Lifelong readers, engaged citizens, and emerging upstandershave one thing in common: they all devour text. And our middle level kids are ready to encounter the world of ideas at full strength. The time for abridged "kid versions" is coming to an end, and cursory textbook overviews will no longer suffice. Our students can now tackle whole, challenging books—both fiction and nonfiction. They can build the kind of deep knowledge that comes only from sustained engagement with big ideas, developed at length. Indeed, we believe that young adolescents should be reading and discussing many of the same materials as the thoughtful, curious members of the adult community around them.
Of course, we do use our textbooks sometimes, but they are designed to be bland and homogenized, to appeal to the widest possible market. They speak in a neutral, authoritative voice that lacks any human emotion, or particularity, or location. So we enrich kids' reading diets with current and classic nonfiction books, historical novels, and biographies. And we don't always read these as a whole class with the teacher running everything and telling kids what the books are about. Instead, much of the time, we help kids organize themselves into three– to five–member literature circles or book clubs, much like those voluntary reading groups adults join. In this way, kids can choose different books that really interest them and fit their reading levels, the teacher can differentiate instruction, and we can all jigsaw together our different information as a unit of study unfolds.
But for kids to work this way, to be effective book club members, they have to learn a set of social and management skills that makes this kind of autonomy possible. In this chapter, we will share some of those baseline lessons, and then tell you about a powerful novel study Sara has done with several classes of students
Book Club Basics
Thirty years ago, nobody had heard of literature circles or book clubs in American schools. Starting in the early 1980s, Smokey, along with pioneers like Becky Abraham Searle, Karen Smith, Jerome Harste, Carolyn Burke, Ralph Peterson, Mary Ann Eeds, Bonnie Campbell Hill, Nancy Johnson, and Katherine Schlick-Noe, led a movement to bring book discussion groups from adult living rooms into school classrooms. The idea drew upon the two most powerful trends of the era: an awakening to the power of independent reading (Fader 1981) and a commitment to sociable, collaborative learning (Johnson and Johnson 1980). A natural combination of these two ideas—as perfect as peanut butter and chocolate—was literature circles. Today, almost every student who enters the American school system will be offered many chances to join in small, peer-led discussions of an interesting book, meeting over a few weeks to share responses, predictions, reactions, questions, and connections, as the author's work unfolds.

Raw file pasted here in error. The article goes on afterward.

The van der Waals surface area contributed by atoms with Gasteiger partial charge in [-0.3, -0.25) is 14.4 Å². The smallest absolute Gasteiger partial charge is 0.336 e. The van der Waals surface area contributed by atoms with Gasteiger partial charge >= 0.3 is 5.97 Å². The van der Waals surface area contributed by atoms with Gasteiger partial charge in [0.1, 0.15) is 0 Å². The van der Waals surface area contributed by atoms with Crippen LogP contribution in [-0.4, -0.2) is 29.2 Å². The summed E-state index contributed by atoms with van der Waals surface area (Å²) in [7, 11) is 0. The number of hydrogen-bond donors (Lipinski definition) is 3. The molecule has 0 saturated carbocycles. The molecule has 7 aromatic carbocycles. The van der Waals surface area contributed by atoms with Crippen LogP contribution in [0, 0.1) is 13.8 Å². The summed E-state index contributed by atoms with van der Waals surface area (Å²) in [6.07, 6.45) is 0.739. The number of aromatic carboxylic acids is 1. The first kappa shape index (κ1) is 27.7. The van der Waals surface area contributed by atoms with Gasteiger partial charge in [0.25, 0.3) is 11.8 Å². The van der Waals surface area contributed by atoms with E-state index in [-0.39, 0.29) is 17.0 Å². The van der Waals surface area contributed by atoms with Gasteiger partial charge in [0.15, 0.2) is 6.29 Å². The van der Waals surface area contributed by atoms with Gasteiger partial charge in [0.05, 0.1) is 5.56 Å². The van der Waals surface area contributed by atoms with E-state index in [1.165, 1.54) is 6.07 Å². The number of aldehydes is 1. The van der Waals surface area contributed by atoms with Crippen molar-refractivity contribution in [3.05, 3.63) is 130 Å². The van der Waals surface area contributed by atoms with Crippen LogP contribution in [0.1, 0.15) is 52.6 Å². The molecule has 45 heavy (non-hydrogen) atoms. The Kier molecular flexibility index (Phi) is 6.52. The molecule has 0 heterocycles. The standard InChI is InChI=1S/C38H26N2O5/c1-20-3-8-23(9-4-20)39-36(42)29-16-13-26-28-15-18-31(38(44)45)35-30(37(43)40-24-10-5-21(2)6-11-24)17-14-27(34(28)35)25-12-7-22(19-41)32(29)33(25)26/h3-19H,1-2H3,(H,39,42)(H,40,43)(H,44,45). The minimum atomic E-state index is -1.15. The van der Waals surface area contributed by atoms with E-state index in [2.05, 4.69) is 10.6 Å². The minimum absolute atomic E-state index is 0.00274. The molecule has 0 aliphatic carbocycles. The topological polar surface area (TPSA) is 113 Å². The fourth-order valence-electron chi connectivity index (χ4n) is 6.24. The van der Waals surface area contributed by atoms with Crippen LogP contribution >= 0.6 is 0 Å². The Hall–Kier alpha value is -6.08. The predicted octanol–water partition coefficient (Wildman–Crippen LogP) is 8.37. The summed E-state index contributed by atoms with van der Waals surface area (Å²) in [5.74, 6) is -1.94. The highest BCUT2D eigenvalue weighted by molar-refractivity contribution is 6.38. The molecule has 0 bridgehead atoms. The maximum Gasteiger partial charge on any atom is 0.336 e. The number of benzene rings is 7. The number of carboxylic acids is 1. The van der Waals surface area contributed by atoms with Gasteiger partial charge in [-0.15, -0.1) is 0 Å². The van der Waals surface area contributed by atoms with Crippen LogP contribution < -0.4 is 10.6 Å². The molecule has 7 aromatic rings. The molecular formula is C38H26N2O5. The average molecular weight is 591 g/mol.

Book clubs are one way to meet the varied reading interests and needs of all the kids in your room. Today's young readers have distinct palates for topics, genres, and styles—and also have reading levels all across the spectrum. In English language arts classes, teachers often use lit circles as a kind of small-group independent reading, a collaborative variant of the individual reading workshop. In this version, small groups of kids choose from among a wide variety of novels (at least the ones for which we have assembled multicopy sets) and launch their own differentiated experiences, with each group reading a different book. Some groups may be reading "harder" books, and some "easier" ones, but every group is reading and thinking about a whole book.
Trying out book clubs with your kiddos for the first time can feel like jumping off a cliff. You may feel you can't have a handle on three to six different titles being read at once, not to mention all those groups meeting simultaneously, when you can really only supervise one at a time. It is hard to let go of the control we are accustomed to, and hand it over to the students. But this is one of those great structures that allows kids to surprise us with their responsibility and focus—as long as we give them the careful training outlined in this chapter. So, wherever you may be on the barometer of book club anxiety, trust us, you can still give book clubs a go!